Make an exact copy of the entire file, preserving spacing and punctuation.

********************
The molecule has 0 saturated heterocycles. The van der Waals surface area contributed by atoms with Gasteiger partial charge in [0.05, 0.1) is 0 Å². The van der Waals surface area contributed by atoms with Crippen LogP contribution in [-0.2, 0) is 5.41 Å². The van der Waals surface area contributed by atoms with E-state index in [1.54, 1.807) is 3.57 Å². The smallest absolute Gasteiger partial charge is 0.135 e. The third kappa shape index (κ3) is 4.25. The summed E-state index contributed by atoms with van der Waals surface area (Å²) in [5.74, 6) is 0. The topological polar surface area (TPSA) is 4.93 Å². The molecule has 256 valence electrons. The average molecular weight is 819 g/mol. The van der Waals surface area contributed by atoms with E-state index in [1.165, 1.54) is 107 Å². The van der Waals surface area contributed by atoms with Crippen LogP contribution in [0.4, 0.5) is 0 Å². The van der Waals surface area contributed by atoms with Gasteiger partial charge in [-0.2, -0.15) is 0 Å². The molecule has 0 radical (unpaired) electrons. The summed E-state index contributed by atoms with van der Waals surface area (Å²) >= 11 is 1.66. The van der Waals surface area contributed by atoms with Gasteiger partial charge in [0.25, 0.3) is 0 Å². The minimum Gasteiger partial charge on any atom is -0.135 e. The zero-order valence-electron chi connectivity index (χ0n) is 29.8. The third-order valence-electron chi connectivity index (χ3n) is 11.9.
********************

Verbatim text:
The molecule has 0 saturated heterocycles. The van der Waals surface area contributed by atoms with Gasteiger partial charge in [0.05, 0.1) is 0 Å². The van der Waals surface area contributed by atoms with Crippen LogP contribution in [-0.2, 0) is 5.41 Å². The van der Waals surface area contributed by atoms with E-state index in [1.54, 1.807) is 3.57 Å². The smallest absolute Gasteiger partial charge is 0.135 e. The third kappa shape index (κ3) is 4.25. The summed E-state index contributed by atoms with van der Waals surface area (Å²) in [5.74, 6) is 0. The topological polar surface area (TPSA) is 4.93 Å². The molecule has 256 valence electrons. The average molecular weight is 819 g/mol. The van der Waals surface area contributed by atoms with E-state index in [1.165, 1.54) is 107 Å². The van der Waals surface area contributed by atoms with Crippen LogP contribution in [0.4, 0.5) is 0 Å². The van der Waals surface area contributed by atoms with Gasteiger partial charge in [-0.2, -0.15) is 0 Å². The molecule has 0 radical (unpaired) electrons. The summed E-state index contributed by atoms with van der Waals surface area (Å²) >= 11 is 1.66. The van der Waals surface area contributed by atoms with Gasteiger partial charge in [0.25, 0.3) is 0 Å². The minimum Gasteiger partial charge on any atom is -0.135 e. The zero-order valence-electron chi connectivity index (χ0n) is 29.8. The third-order valence-electron chi connectivity index (χ3n) is 11.9.